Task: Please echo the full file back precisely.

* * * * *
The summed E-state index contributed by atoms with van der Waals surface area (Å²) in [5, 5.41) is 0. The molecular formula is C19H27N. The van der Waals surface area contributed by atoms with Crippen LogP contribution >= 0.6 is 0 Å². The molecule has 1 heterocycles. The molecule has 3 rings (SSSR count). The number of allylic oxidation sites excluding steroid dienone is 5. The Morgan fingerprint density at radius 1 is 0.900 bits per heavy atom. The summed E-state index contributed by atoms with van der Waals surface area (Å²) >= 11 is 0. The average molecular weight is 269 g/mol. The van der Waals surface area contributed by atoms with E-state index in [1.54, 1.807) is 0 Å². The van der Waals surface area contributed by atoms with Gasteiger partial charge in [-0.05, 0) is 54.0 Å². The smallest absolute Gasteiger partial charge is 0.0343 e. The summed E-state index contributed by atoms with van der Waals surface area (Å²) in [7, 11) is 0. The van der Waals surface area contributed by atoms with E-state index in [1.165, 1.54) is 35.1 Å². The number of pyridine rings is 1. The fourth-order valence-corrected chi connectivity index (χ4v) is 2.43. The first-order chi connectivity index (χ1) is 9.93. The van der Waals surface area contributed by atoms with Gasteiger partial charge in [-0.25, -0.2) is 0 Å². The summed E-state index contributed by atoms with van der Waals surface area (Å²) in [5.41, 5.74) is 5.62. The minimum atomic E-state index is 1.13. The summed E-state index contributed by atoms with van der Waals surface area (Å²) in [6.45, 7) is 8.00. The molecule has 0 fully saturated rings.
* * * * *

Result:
The summed E-state index contributed by atoms with van der Waals surface area (Å²) in [5, 5.41) is 0. The molecular formula is C19H27N. The van der Waals surface area contributed by atoms with Crippen LogP contribution >= 0.6 is 0 Å². The molecule has 1 heterocycles. The molecule has 3 rings (SSSR count). The number of allylic oxidation sites excluding steroid dienone is 5. The Morgan fingerprint density at radius 1 is 0.900 bits per heavy atom. The summed E-state index contributed by atoms with van der Waals surface area (Å²) >= 11 is 0. The average molecular weight is 269 g/mol. The van der Waals surface area contributed by atoms with E-state index in [1.54, 1.807) is 0 Å². The van der Waals surface area contributed by atoms with Gasteiger partial charge in [-0.05, 0) is 54.0 Å². The smallest absolute Gasteiger partial charge is 0.0343 e. The summed E-state index contributed by atoms with van der Waals surface area (Å²) in [7, 11) is 0. The van der Waals surface area contributed by atoms with E-state index in [1.165, 1.54) is 35.1 Å². The number of pyridine rings is 1. The fourth-order valence-corrected chi connectivity index (χ4v) is 2.43. The first-order chi connectivity index (χ1) is 9.93. The van der Waals surface area contributed by atoms with Gasteiger partial charge in [-0.25, -0.2) is 0 Å². The summed E-state index contributed by atoms with van der Waals surface area (Å²) in [5.41, 5.74) is 5.62. The minimum atomic E-state index is 1.13. The summed E-state index contributed by atoms with van der Waals surface area (Å²) in [6.45, 7) is 8.00. The molecule has 0 fully saturated rings.